An article in Money Magazine suggested that long term insurance is a valuable investment. It cites lower statistics for those who may need care in the future: 44% of men and 58% of women may ultimately need long term care of more than 3 months. Other statistics have suggested that up to 70% of the population may require long term care in their lives. Regardless, the article suggests that the insurance may be a worthwhile investment since it is meant to protect against catastrophic events.

If you have long term care insurance, you can take steps to make sure that it works for you. Many insurers who issued policies in the 1990’s no longer underwrite long term care insurance policies. However, if you have a policy which was issued by an insurer who is currently in business, such as Genworth or Bankers, you should contact your agent to ensure that your policy is up to date. Specifically inquire whether your policy will provide coverage for a stay in an assisted living facility. If you are assured that there is such coverage, ask for confirmation in writing.

If you suffer from certain medical conditions, including Multiple Sclerosis, Complex Seizure Disorder, Dementia to name just a few, you likely also suffer from cognitive impairment which can affect your ability to perform the duties of your job. If your illness, or the cognitive decline associated with that illness, makes it impossible for you to perform in your job, you might be able to access the benefits of a Long Term Disability Policy. Such policies are often provided to employees through their employer benefits plans, or might be acquired individually. If you become disabled and make a claim for disability benefits based on cognitive issues, it is extremely important to document the cognitive impairment you suffer. Neuropsychological testing is one excellent way to document that cognitive impairment.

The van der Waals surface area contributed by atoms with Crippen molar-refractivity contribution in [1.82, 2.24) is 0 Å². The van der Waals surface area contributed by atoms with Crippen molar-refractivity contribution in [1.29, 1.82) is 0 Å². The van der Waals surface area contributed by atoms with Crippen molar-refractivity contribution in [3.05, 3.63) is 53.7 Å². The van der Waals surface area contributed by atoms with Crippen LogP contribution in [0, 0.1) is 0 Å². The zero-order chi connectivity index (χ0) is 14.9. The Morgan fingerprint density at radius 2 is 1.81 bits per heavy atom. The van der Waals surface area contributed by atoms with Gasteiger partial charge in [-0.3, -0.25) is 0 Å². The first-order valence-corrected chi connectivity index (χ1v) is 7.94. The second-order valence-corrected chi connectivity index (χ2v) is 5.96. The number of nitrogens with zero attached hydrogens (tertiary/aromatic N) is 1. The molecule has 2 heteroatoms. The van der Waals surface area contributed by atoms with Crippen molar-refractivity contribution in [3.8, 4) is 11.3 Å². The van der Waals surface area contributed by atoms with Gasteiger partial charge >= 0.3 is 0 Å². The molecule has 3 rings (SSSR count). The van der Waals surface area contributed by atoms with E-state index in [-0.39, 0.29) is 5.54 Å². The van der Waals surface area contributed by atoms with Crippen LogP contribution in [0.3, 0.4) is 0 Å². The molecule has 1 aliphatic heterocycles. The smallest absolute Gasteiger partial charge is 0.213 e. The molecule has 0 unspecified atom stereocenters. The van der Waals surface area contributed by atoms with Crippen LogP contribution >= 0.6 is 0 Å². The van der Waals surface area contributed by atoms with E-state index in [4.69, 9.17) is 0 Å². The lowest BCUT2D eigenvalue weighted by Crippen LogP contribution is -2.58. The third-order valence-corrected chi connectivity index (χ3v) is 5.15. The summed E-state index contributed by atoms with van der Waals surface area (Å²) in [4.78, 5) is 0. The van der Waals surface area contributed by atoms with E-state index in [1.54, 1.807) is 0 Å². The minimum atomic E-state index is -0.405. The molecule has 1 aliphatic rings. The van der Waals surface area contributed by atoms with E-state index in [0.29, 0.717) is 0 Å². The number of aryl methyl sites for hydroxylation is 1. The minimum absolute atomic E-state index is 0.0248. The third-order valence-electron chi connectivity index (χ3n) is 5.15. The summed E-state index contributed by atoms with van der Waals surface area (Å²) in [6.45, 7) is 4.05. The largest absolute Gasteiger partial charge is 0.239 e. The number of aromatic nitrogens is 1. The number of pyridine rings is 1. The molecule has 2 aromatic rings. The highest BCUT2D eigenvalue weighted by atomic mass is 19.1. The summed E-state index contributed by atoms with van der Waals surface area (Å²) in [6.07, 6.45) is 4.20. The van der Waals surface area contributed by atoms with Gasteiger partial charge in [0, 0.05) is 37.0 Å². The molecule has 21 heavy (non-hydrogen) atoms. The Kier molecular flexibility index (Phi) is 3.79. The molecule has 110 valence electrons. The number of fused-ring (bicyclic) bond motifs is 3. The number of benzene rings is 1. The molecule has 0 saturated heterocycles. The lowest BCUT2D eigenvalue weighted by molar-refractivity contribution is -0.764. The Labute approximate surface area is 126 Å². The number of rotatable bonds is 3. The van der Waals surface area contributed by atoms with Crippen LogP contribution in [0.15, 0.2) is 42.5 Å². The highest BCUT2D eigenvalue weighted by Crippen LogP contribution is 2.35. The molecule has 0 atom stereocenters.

Your neurologist may order this testing as a routine part of your care. If that has happened, you should consider using the test results as part of the evidence you provide to your disability insurer. If that has not already happened, we strongly recommend you get this testing done to support your claim. Note that if your neurologist orders the testing as part of your treatment and care, your medical insurance may cover the cost, which is high. If, however, you have the testing done on your own or through your attorney, insurance most likely will not cover the cost as it is forensic testing – testing to provide evidence.

Not all neuropsychologists understand the intricacies of documenting cognitive impairment to support a disability claim. Make certain that the neuropsychologist you see has a good reputation and plenty of experience performing the testing and preparing comprehensive written reports.